FAA Gives 6 Companies Permission To Fly Drones In Populated Areas

While drones have become very popular amongst both amateur and professional filmmakers, they’re still technically banned for commercial use. The Washington Post is reporting today that the FAA will announce that they’ve decided to allow several filmmakers to use drones in populated areas. 

The FAA decision is notable, as only two permits for commercial-use drones were given to companies out in the Alaskan wilderness, far away from people. We’ve all seen YouTube videos of people flying and crashing their DJI Phantoms in NYC and other places where an innocent pedestrian or motorist could be injured, so it is understandable why the FAA has been slow to allow it. Even now, the FAA will only be granting a few permits to production firms that submitted applications in May.
Federal Drone Registration Logo
Here are the “rules” that were proposed in the applications:
  • Flights could occur anywhere in the country over private or controlled-access property
  • Drones would stay at least 100 feet away from people not part of production
  • Camera bearing drones would weigh less than 55 lbs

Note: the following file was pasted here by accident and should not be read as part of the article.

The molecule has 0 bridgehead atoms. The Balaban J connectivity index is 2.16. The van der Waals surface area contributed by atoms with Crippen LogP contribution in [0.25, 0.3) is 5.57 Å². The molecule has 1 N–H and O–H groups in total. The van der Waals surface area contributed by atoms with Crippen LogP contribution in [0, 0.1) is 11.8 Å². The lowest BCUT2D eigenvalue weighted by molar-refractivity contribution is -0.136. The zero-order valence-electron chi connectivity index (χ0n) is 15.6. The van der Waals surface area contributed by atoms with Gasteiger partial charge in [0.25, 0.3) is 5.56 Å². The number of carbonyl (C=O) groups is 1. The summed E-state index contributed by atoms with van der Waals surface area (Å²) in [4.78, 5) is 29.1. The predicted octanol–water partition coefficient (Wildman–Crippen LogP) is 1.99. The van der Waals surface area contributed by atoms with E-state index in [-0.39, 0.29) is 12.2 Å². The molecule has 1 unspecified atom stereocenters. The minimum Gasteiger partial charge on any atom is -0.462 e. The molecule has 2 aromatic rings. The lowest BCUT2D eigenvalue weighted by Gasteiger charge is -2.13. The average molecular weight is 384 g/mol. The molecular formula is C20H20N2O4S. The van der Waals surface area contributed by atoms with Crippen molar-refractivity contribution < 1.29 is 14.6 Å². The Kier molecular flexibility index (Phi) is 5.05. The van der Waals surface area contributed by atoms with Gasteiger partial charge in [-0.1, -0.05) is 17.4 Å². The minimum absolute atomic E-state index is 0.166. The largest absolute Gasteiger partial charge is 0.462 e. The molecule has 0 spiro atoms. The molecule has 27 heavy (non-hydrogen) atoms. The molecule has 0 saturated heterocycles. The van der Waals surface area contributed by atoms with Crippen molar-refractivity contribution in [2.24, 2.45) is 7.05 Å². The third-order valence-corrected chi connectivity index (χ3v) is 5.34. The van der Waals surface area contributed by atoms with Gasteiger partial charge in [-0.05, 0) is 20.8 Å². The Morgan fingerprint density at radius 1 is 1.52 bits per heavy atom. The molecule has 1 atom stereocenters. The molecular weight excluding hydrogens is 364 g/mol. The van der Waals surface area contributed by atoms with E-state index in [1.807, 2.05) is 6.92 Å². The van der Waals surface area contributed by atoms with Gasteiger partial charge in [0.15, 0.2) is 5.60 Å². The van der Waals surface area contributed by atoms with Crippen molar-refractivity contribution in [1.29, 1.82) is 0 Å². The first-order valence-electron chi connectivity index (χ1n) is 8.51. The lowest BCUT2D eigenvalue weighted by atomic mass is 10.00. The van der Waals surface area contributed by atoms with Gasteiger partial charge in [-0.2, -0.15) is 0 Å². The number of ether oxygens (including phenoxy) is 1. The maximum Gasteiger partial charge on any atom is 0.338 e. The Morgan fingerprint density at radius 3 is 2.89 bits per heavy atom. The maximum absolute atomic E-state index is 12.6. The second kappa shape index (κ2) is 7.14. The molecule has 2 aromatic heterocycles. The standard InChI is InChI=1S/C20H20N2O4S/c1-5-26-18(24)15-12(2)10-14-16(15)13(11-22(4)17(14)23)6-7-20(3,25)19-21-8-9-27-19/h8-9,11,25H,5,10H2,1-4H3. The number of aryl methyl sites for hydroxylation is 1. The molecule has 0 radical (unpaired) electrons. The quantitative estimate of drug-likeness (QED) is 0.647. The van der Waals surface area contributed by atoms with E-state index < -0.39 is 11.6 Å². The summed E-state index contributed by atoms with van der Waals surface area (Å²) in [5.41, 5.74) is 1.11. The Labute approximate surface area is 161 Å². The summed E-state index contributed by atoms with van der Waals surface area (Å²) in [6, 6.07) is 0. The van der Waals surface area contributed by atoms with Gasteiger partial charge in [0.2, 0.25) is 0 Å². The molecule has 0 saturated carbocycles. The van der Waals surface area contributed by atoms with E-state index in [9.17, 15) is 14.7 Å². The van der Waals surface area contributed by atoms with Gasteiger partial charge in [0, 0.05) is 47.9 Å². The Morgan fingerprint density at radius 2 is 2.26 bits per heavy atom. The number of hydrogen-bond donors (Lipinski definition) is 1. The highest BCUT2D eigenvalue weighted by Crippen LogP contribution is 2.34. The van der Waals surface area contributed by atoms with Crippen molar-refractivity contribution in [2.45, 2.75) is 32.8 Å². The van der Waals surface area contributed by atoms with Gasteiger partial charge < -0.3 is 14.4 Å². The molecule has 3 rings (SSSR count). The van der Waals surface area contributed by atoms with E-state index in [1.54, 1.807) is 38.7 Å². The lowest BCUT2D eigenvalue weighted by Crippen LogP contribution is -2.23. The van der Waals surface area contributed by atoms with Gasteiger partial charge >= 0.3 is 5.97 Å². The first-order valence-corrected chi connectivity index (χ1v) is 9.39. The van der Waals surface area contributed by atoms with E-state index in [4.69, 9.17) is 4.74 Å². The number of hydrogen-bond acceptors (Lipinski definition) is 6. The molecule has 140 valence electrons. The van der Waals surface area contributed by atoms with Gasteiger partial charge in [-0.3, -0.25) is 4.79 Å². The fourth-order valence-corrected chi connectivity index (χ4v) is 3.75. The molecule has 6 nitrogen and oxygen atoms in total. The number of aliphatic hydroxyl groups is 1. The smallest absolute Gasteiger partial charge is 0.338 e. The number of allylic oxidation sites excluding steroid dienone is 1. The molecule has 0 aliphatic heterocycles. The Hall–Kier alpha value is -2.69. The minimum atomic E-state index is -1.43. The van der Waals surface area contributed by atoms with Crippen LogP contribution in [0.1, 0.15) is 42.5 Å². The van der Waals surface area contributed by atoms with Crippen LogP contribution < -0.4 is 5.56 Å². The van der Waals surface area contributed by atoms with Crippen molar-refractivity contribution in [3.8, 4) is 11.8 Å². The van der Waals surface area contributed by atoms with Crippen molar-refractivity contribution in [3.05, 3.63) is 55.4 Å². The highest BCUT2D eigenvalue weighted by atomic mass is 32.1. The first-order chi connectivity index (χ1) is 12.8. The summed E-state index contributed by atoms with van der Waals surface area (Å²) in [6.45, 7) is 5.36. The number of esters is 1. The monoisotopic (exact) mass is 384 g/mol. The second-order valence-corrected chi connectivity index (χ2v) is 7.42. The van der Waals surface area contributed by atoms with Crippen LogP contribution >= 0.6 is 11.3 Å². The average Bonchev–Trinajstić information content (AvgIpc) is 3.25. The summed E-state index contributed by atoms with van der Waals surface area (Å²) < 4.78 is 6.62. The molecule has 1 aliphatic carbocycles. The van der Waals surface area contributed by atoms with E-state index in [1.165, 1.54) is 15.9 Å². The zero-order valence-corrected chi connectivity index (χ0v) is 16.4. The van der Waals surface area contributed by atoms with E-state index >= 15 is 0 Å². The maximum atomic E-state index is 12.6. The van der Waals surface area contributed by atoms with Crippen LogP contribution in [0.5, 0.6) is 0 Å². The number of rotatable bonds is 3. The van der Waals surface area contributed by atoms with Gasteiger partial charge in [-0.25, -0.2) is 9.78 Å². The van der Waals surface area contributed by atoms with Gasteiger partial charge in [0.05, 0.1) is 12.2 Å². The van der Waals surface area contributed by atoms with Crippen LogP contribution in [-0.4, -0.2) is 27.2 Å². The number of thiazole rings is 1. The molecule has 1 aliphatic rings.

• Drones would not fly faster than 57 mph
  • Drones would not fly higher than 400 feet (to ensure they do not interfere with aircraft)

If you’re wondering who the companies whose applications are currently under review they are:

  • Astraeus Aerial 
  • Aerial Mob 
  • Flying-Cam 
  • Snaproll Media 
  • Vortex Aerial
  • Pictorvision
  • HeliVideo Productions

UPDATE 9/25 3:53 PM – The FAA has given permission to the companies listed above. They also confirm an additional set of rules. Drones can not be flown out of the pilot’s sight, the pilot must be licensed, and a fire safety officer and an emergency medical technician must also be present on-set in the event of a mishap.

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